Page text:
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April 2010


Life in Haiti today

The bodies are gone. The streets are back to the usual chaos of the day. Haiti shows signs of devastation in more subtle ways now. People without limbs & newly cast prosthetic limbs walk the street. Piles of debris make already hazardous roads trickier to navigate. Makeshift tents create cities in fields lining what used to be homes. Yet still the Haitian people carry on, adapt to whatever man or Mother Nature inflict on them.


The news groups have given way to relief workers. Hotels that were once filled to capacity with satellite equipment & generators are now occupied with nurses & aid workers. The generators are still running, but no longer power the bright lights used to broadcast across the world, now they sustain life. Haiti is working back to life as usual but the wounds have just begun healing.


Marcus & I have been touring the country, revisiting people & landscapes from 6 months ago. Streets have a familiarity, faces are recognized, and the city hasn't 'changed' much. It's evolved. The culture has adapted, accepted, & carried on.


The news coverage has changed as well. When the earthquake first happened, it was crazy trying to uplink stories on the satellites. Now we're trying to find an uplink station. All of the news outlets have come to rely on the internet to feed their stories back to stations.

The only problem being, the internet isn't exactly 'state of the art'

here. While internet access has become a God given right in the rest if the world, it's still a coveted luxury here. Marcus & I are used to 'booking a window' to feed out our pieces, pressing play on a laptop, & presto we're on tv. Here we've been struggling to shoot, edit & now send the stories back to the world. Thanks to Marcus, I've learned so much about working the web professionally.


When the earth was still moving with aftershocks, the tent hospitals were frantically working on triage. This week the tents are secured in the ground, boardwalks keep stretchers from shaking the sick on rocky ground & medical professionals are focused on care not always related to the quake. We visited a field hospital fitting victims with prosthetic limbs. They had a fully operational hospital staffed with volunteers. Working my way through beds filled with sick babies, I just can't help but get emotional. A crying child has a way of going through a viewfinder directly to a heart. Even the seasoned nurses, used to dealing with illness everyday, were taken to tears.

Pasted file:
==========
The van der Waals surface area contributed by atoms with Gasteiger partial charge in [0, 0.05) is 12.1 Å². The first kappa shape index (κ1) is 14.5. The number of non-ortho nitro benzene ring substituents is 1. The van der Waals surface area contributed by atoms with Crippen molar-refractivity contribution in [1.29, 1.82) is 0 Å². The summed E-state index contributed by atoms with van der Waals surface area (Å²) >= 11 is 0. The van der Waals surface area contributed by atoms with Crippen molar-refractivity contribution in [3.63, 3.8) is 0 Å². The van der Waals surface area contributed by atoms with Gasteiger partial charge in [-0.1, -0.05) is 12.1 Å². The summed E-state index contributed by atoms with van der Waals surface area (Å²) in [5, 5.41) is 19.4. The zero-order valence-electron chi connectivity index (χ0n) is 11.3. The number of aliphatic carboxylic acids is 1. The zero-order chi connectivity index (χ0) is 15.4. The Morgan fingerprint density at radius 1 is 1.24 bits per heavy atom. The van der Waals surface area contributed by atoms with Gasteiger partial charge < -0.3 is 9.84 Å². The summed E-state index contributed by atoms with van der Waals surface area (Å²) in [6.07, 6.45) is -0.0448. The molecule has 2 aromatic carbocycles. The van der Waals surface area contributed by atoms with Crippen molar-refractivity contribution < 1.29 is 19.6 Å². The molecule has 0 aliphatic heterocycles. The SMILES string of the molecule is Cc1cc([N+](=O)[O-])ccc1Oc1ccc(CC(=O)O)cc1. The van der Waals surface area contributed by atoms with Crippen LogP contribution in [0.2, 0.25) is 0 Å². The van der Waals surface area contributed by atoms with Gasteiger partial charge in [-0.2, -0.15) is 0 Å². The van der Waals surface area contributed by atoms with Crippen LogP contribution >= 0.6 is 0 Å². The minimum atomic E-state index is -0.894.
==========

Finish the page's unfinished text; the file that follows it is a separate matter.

I have to run & check on the progress of our feed...see ya'll when I get back.

Michael Thorne

Eyewitness News photographer




Return to Haiti

The plane takes off from Kennedy airport as the New York skyline slowly disappears on the horizon. I really love that skyline...it's become the place where I sleep, home of the people I love, bars where I spend my paycheck.  

Marcus & I are headed back to Haiti. A chance to see how this poor island nation has fared after one of the worst natural disasters in this hemisphere.   Neither Marcus nor I know what to expect. We have no hotel reservations, no driver, no clue what lies at the end of this flight. All we have are memories of what things were like when we left almost 6 months ago.  

The pilot announces the descent into Port Au Prince. The last meal of Burger King breakfast still gurgling in my stomach...it's about time to face the next 8 days. I didn't want to look out the window, just enjoying the last moments before the plane door opened & the island heat washed over us.  

The terminal had found its normal chaotic way of uniformed men & women herding the passengers into roped pens guiding us through a series of mazes towards other uniforms. Stamping passports, questioning foreign visitors, the masses surging for the bags all adding to the atmosphere.  

Now we're sitting in a bar at a hotel...we have a room (or should I say a safe place to rest at night), a full stomach, & a plan to cover the continuing story of the Haitian life after the quake.

Michael Thorne, Eyewitness News Photographer